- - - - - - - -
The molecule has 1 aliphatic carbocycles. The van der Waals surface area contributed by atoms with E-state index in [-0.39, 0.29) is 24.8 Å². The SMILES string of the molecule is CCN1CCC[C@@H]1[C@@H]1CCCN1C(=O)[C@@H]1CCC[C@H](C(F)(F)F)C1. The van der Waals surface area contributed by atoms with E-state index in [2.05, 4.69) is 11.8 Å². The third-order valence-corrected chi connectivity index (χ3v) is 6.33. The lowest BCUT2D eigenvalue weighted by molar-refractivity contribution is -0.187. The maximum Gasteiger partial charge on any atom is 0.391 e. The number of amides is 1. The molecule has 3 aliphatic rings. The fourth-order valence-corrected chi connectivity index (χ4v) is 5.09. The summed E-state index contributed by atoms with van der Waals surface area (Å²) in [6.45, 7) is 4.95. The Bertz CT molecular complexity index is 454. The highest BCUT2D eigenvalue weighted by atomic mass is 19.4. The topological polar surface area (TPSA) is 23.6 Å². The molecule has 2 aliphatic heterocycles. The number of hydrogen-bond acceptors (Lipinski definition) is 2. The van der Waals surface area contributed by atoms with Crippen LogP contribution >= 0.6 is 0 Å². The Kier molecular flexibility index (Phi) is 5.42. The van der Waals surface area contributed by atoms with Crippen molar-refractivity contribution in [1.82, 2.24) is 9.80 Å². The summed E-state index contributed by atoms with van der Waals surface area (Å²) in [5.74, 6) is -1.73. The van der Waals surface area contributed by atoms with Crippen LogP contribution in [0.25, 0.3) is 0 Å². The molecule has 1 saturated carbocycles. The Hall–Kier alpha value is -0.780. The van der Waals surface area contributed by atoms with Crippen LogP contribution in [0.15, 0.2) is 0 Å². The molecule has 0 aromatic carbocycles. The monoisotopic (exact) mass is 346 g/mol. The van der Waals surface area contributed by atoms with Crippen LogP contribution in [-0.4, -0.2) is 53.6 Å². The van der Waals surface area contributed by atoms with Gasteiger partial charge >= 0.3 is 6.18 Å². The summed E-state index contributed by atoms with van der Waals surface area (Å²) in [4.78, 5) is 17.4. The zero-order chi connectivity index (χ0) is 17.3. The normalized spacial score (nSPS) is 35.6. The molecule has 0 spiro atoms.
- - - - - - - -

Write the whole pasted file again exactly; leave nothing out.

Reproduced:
The molecule has 1 aliphatic carbocycles. The van der Waals surface area contributed by atoms with E-state index in [-0.39, 0.29) is 24.8 Å². The SMILES string of the molecule is CCN1CCC[C@@H]1[C@@H]1CCCN1C(=O)[C@@H]1CCC[C@H](C(F)(F)F)C1. The van der Waals surface area contributed by atoms with E-state index in [2.05, 4.69) is 11.8 Å². The third-order valence-corrected chi connectivity index (χ3v) is 6.33. The lowest BCUT2D eigenvalue weighted by molar-refractivity contribution is -0.187. The maximum Gasteiger partial charge on any atom is 0.391 e. The number of amides is 1. The molecule has 3 aliphatic rings. The fourth-order valence-corrected chi connectivity index (χ4v) is 5.09. The summed E-state index contributed by atoms with van der Waals surface area (Å²) in [6.45, 7) is 4.95. The Bertz CT molecular complexity index is 454. The highest BCUT2D eigenvalue weighted by atomic mass is 19.4. The topological polar surface area (TPSA) is 23.6 Å². The molecule has 2 aliphatic heterocycles. The number of hydrogen-bond acceptors (Lipinski definition) is 2. The van der Waals surface area contributed by atoms with Crippen LogP contribution >= 0.6 is 0 Å². The Kier molecular flexibility index (Phi) is 5.42. The van der Waals surface area contributed by atoms with Crippen molar-refractivity contribution in [1.82, 2.24) is 9.80 Å². The summed E-state index contributed by atoms with van der Waals surface area (Å²) in [5.74, 6) is -1.73. The van der Waals surface area contributed by atoms with Crippen LogP contribution in [0.25, 0.3) is 0 Å². The molecule has 1 saturated carbocycles. The Hall–Kier alpha value is -0.780. The van der Waals surface area contributed by atoms with Crippen LogP contribution in [0.15, 0.2) is 0 Å². The molecule has 0 aromatic carbocycles. The monoisotopic (exact) mass is 346 g/mol. The van der Waals surface area contributed by atoms with Crippen LogP contribution in [-0.4, -0.2) is 53.6 Å². The van der Waals surface area contributed by atoms with Gasteiger partial charge >= 0.3 is 6.18 Å². The summed E-state index contributed by atoms with van der Waals surface area (Å²) in [4.78, 5) is 17.4. The zero-order chi connectivity index (χ0) is 17.3. The normalized spacial score (nSPS) is 35.6. The molecule has 0 spiro atoms.